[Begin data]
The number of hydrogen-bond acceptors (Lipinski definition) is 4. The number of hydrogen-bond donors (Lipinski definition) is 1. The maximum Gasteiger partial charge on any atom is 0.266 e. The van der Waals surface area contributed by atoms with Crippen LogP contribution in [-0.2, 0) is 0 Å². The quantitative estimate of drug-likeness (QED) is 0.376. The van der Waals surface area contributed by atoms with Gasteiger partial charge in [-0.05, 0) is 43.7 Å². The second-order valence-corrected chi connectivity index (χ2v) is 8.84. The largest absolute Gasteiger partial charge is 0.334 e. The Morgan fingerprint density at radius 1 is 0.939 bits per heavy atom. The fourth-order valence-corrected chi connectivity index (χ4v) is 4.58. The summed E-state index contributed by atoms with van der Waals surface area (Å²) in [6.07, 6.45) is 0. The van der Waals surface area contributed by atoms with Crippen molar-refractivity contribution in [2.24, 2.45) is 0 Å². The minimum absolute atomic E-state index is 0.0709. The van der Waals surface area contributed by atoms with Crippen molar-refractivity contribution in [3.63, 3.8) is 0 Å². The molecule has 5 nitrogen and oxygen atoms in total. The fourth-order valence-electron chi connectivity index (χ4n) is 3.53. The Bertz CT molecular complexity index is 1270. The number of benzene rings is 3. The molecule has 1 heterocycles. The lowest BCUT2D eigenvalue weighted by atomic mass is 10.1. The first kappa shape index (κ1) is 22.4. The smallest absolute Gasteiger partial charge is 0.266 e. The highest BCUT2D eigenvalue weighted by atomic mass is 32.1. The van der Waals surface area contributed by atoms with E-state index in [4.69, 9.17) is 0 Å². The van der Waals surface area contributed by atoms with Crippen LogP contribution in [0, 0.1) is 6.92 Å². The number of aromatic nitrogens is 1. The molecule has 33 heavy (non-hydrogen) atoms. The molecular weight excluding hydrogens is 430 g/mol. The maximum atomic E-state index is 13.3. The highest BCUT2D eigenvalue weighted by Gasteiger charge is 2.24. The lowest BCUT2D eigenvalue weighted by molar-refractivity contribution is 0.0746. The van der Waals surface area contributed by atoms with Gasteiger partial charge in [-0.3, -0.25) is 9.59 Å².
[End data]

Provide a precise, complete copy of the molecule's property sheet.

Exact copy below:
The number of hydrogen-bond acceptors (Lipinski definition) is 4. The number of hydrogen-bond donors (Lipinski definition) is 1. The maximum Gasteiger partial charge on any atom is 0.266 e. The van der Waals surface area contributed by atoms with Crippen LogP contribution in [-0.2, 0) is 0 Å². The quantitative estimate of drug-likeness (QED) is 0.376. The van der Waals surface area contributed by atoms with Gasteiger partial charge in [-0.05, 0) is 43.7 Å². The second-order valence-corrected chi connectivity index (χ2v) is 8.84. The largest absolute Gasteiger partial charge is 0.334 e. The Morgan fingerprint density at radius 1 is 0.939 bits per heavy atom. The fourth-order valence-corrected chi connectivity index (χ4v) is 4.58. The summed E-state index contributed by atoms with van der Waals surface area (Å²) in [6.07, 6.45) is 0. The van der Waals surface area contributed by atoms with Crippen molar-refractivity contribution in [2.24, 2.45) is 0 Å². The minimum absolute atomic E-state index is 0.0709. The van der Waals surface area contributed by atoms with Crippen molar-refractivity contribution in [3.63, 3.8) is 0 Å². The molecule has 5 nitrogen and oxygen atoms in total. The fourth-order valence-electron chi connectivity index (χ4n) is 3.53. The Bertz CT molecular complexity index is 1270. The number of benzene rings is 3. The molecule has 1 heterocycles. The lowest BCUT2D eigenvalue weighted by atomic mass is 10.1. The first kappa shape index (κ1) is 22.4. The smallest absolute Gasteiger partial charge is 0.266 e. The highest BCUT2D eigenvalue weighted by atomic mass is 32.1. The van der Waals surface area contributed by atoms with E-state index in [4.69, 9.17) is 0 Å². The van der Waals surface area contributed by atoms with Crippen LogP contribution in [0, 0.1) is 6.92 Å². The number of aromatic nitrogens is 1. The molecule has 33 heavy (non-hydrogen) atoms. The molecular weight excluding hydrogens is 430 g/mol. The maximum atomic E-state index is 13.3. The highest BCUT2D eigenvalue weighted by Gasteiger charge is 2.24. The lowest BCUT2D eigenvalue weighted by molar-refractivity contribution is 0.0746. The van der Waals surface area contributed by atoms with Gasteiger partial charge in [-0.3, -0.25) is 9.59 Å².